BROOKINGS, Ore. -- Last June, Katy Pettinger bought her first motorcycle so she could surprise her dad on Father’s Day.
Three days later she was lying in the parking lot of her gym, with her bike totaled, her bones snapped, and a shredded artery filling her leg with blood.
“I wanted so bad to ride motorcycles with my dad,” Pettinger said.
Her plan was to practice in the parking lot, take a riding course, then ride to his house on Father’s Day to have lunch.
On the afternoon of her accident, her bike was not starting, and her dad happened to be at the gym. She gave up the surprise, and he was able to attach a loose wire that kept her bike from starting.
As she was showing him what she had learned, riding slowly through the lot and making turns, she began to fall. Her grip on the throttle pulled back, accelerating her over a retaining wall, and into a parked truck.
“My two main concerns were that I want to make sure that my dad was OK, and I didn't hurt anybody else,” Pettinger said.
In a few hours she was in a hospital in Redding. A surgeon was amputating her right leg above the knee.
“There was some concerns that there was an infection where the bone had been cut,” Pettinger said.
In the coming months, she’d have 10 surgeries, arriving home for good in early August.
Five days later she attended the Pirate Festival.
Seven months later she traveled to Portland, where she broke world records in weightlifting— without the use of a prosthetic.
“I love to lift weights. It's something I've done ever since I was a little kid. I never thought about necessarily doing a competition or trying to set records. I never did it for that reason. I always just I like to live strong or lift heavy,” Pettinger said.
It was her coach and minister, Edward Yeager, who helped guide her path to recovery.
“He’d be like, ‘Get in here, you're lifting,’ and it was just that push and the motivation to keep going, even when it was hard,” Pettinger said.
“She didn't have a doubt. She just said, ‘if you want me to do it, that's what we'll do’,” Yeager said.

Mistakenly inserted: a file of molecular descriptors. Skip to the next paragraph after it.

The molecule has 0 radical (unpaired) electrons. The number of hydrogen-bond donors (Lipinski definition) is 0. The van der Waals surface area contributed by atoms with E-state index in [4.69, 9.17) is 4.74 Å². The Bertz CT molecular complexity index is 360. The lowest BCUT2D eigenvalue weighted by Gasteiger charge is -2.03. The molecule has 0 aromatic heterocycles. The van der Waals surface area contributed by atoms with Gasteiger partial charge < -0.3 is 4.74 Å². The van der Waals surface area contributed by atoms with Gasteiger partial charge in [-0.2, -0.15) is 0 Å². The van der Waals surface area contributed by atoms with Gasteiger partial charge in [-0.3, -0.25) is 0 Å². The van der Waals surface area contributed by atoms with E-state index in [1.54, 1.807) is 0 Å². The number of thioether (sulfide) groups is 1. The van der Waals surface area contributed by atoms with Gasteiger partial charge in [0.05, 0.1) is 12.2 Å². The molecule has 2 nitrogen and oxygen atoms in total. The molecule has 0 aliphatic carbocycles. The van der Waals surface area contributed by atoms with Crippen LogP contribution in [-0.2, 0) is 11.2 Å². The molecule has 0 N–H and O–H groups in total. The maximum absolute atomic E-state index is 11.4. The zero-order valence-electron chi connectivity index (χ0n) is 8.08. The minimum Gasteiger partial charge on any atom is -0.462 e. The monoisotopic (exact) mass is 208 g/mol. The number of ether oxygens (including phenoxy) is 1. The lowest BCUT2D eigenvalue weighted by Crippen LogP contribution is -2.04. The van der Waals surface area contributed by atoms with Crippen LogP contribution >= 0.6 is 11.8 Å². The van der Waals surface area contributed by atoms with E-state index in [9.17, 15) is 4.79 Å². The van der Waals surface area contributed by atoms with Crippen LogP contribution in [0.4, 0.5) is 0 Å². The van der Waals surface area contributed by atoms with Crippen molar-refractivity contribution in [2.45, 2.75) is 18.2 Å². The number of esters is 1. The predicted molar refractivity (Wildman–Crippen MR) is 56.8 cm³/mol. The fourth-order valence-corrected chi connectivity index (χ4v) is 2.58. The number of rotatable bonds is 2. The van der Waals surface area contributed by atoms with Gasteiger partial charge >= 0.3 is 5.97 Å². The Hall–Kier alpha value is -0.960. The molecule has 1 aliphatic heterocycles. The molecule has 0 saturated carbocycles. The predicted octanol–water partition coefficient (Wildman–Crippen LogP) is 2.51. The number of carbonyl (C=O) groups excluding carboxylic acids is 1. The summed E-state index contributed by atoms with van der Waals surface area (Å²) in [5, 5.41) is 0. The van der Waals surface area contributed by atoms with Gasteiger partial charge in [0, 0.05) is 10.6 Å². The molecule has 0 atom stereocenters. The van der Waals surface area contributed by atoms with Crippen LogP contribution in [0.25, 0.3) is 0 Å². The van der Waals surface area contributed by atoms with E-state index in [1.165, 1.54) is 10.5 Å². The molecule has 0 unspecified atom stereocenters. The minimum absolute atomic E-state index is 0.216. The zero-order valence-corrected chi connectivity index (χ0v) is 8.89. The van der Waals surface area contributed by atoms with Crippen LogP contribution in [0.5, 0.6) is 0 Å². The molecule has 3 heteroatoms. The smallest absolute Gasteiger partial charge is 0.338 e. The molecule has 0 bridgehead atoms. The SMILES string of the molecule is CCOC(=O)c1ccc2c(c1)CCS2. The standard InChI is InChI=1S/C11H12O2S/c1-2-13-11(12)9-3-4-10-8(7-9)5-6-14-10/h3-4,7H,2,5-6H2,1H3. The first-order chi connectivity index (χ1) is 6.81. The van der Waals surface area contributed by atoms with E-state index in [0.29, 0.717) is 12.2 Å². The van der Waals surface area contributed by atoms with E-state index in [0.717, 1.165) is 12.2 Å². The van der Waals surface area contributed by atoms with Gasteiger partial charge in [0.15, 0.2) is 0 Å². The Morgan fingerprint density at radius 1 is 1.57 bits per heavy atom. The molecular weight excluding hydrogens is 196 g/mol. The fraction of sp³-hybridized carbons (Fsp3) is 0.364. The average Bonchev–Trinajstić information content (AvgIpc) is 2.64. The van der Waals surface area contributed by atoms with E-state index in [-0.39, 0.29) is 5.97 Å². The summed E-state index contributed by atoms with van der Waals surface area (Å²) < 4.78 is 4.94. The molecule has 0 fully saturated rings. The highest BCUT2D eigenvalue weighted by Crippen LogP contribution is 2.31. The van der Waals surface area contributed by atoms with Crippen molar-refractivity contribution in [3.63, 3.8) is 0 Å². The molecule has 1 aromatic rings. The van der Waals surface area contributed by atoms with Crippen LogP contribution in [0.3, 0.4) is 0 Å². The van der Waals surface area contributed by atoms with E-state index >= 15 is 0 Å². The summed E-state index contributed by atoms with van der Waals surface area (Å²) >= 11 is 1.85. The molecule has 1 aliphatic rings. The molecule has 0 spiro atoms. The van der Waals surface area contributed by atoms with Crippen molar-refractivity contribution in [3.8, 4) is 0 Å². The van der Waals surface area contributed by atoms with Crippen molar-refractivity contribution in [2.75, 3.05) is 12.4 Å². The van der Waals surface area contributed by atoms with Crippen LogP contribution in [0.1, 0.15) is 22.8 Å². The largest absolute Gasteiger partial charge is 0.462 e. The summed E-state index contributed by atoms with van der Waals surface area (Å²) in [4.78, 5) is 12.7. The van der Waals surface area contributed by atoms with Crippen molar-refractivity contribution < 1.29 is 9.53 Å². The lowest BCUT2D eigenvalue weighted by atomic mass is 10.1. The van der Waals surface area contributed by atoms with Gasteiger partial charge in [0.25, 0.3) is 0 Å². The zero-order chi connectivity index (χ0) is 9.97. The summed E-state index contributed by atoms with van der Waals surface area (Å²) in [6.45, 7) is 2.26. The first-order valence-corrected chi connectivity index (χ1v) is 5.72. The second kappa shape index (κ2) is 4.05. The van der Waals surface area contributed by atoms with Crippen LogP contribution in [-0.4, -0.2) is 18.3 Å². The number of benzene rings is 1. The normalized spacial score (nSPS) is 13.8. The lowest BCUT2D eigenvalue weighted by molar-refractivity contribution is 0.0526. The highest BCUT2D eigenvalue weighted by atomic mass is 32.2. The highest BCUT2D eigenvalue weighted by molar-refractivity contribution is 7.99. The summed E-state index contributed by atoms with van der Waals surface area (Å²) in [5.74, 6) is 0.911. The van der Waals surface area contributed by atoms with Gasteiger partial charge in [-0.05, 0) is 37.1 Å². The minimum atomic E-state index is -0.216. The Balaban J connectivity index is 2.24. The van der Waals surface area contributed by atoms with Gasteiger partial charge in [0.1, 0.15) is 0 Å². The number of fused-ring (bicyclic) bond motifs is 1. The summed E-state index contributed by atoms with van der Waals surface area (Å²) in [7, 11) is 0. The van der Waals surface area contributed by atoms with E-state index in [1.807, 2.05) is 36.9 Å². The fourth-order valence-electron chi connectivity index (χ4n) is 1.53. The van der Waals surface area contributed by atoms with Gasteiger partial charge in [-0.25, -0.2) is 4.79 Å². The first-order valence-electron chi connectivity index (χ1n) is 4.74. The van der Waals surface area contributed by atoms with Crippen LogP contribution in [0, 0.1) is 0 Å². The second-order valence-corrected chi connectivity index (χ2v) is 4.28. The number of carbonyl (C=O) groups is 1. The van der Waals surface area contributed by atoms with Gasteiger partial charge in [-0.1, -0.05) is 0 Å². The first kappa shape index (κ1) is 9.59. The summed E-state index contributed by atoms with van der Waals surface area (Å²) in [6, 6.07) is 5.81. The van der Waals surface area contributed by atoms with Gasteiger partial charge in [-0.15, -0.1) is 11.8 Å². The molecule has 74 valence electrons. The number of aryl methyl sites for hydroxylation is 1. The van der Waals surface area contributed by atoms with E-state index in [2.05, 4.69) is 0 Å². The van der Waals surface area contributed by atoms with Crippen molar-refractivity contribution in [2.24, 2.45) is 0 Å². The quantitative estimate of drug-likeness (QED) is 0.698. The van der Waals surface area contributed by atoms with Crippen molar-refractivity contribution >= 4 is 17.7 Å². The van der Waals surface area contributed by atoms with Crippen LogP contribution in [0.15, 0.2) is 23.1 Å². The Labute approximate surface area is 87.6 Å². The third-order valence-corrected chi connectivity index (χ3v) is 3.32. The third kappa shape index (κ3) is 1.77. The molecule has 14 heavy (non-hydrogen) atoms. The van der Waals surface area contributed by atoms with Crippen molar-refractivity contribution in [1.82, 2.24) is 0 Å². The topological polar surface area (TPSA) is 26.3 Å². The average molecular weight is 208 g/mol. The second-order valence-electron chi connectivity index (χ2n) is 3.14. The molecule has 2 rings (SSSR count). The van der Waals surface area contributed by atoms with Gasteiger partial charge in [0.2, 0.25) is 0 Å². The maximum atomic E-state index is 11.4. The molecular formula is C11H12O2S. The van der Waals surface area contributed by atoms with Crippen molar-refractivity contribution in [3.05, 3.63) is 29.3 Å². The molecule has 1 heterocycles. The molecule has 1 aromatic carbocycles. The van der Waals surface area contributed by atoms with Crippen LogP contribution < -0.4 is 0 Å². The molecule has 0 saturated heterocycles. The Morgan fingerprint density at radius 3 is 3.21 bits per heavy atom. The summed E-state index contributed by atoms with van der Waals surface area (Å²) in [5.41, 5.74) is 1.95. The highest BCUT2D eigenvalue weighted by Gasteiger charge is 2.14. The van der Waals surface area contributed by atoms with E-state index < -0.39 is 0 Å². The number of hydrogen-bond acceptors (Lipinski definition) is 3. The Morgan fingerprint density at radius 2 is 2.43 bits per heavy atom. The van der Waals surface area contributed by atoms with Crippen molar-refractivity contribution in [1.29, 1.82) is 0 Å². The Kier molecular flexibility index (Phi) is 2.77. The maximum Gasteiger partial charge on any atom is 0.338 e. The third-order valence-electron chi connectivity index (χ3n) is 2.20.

Yeager met Pettinger when she was in high school.
“I'm both her Minister and her coach. I started ministering to her in high school, and then started coaching her quite a while ago. And then, after the accident, it was a different mission, a different process,” Yeager said.
After her accident, Pettinger had only three successful deadlift sets in practice.
While Katy had a prosthesis, she found it challenging to balance. “I was concerned about falling, and if I tweak my wrist I couldn't do bench and I can't do deadlift,” Pettinger said, so she chose to practice and lift without it.
“I've never seen anybody do a lift without the use of a prosthetic,” Yeager said. “When you have one leg, it's not the power that you have to worry about, it’s the balance.”
Before she left Portland in March, she had set world records for deadlift, bench press, and push-pull in Disabled 1 classification. She also set six state records, and three national records.
“It was the most amazing exhilarating feeling of my life because it wasn't just physical, it was so much more,” Pettinger said. “From the moment I walked in I felt at home I felt comfortable.”
Their faith helps shape their outlook on life.
“It is more important to focus on moving forward than to focus on the past,” Pettinger said.
Yeager added, “I want people to know they're not disposal. They have a purpose.” “We all have a gift in the blessing. So my whole job was to give her a message and bring her back to the fact you have a reason to be here.”
Soon, Pettinger will start wearing the prosthetic limb she shunned for lifting. “I will run again, I will walk again, and I will hike again. I refuse to let those things go.”
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